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Showing posts from May, 2010

Urban Finance

In order to have a strong developed economy, countries must also have strong local economies. Cities are the economic development engines for the future, and as such, the US should encourage sound urban financial policies for cities around the world. For better part of the past half century, counties have engaged in the various processes of fiscal, administrative and political decentralization, which brings government closer to the people it serves. Fiscal decentralization, or the “transfer of expenditure responsibilities and revenue assignments to lower levels of government” is one key way to promote independent local economies, which are responsive to the needs of urban dwellers.

Concurrent with these trends is the raise of urbanization. For the first time in history, more of the world’s population now lives in cities. As such demands will increase, and therefore state and local governments will be call upon to provide additional services, such as adequate infrastructure for their re…

A "boy crisis" worth Discussing

Where the Guys Are: Males in Higher Education

In 2006, Jennifer Delahunty Britz, dean of admissions at Kenyon College in Ohio, scandalized many readers of The New York Times by her op-ed ("To All the Girls I've Rejected," March 23) about a relatively secret practice that many college admissions officers had been engaging in for years: giving preferential treatment to male applicants. Considering US colleges' history of discrimination against women, this is to many a curious practice. How could colleges and universities be giving "affirmative action"-if that's what it can be called-to men? Why admit supposedly less-qualified males and consequently reject superior female applicants? Have we been so successful improving girls' performance in school that we have, ironically, made it harder for them to get into college?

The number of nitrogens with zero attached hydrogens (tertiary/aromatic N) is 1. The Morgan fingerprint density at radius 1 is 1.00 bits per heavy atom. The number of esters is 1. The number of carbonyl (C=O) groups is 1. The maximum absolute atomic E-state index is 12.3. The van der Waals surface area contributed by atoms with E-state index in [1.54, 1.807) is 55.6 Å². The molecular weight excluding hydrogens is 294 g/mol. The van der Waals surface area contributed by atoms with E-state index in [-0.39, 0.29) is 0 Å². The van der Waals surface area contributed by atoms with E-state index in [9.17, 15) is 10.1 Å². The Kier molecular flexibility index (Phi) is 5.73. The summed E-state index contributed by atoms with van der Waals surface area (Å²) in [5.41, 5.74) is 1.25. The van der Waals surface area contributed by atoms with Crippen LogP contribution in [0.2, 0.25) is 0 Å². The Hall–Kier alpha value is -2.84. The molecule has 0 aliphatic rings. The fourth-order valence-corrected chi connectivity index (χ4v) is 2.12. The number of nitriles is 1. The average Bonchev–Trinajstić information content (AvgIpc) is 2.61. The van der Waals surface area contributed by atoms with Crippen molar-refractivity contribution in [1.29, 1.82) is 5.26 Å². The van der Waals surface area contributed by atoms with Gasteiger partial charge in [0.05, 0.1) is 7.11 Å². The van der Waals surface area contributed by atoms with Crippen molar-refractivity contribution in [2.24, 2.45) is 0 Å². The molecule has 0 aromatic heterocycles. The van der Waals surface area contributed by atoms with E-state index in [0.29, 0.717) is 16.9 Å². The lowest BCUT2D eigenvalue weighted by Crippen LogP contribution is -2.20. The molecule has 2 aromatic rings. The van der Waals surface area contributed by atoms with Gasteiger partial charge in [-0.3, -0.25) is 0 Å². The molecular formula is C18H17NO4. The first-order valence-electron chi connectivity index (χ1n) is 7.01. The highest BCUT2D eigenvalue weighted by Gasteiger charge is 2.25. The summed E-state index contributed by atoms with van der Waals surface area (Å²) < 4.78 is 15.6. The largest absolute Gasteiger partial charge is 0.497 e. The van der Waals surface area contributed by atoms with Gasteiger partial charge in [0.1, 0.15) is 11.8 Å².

Even as a sense of a "boy crisis" in schools grips the public, enrollment and degree-attainment gaps between women and men in co…

State of the Art in Public Finance

This document has been prepared in conjunction with the 2008 launch
of the SEFI Public Finance Alliance (or “SEF Alliance”). The purpose of
the report is: 1) to consolidate relevant information about the initiative
– its structure, activities, prospective members, and the contribution it
can make to the development of global sustainable energy markets; and
2) to demonstrate - via concrete examples of innovative actions – some
of the synergies among the relevant programmes of prospective member
agencies around the world, as well as the potential net benefits that
these agencies can receive from participation.

The target audience of this report is officials who manage public money
dedicated to building sustainable energy markets. The document should
serve as a tool for these officials to become more familiar with the SEF
Alliance, as well as with the programmes of some of their sibling agencies
around the world. It should help them begin to consider ways in
which they could become more effective, bot…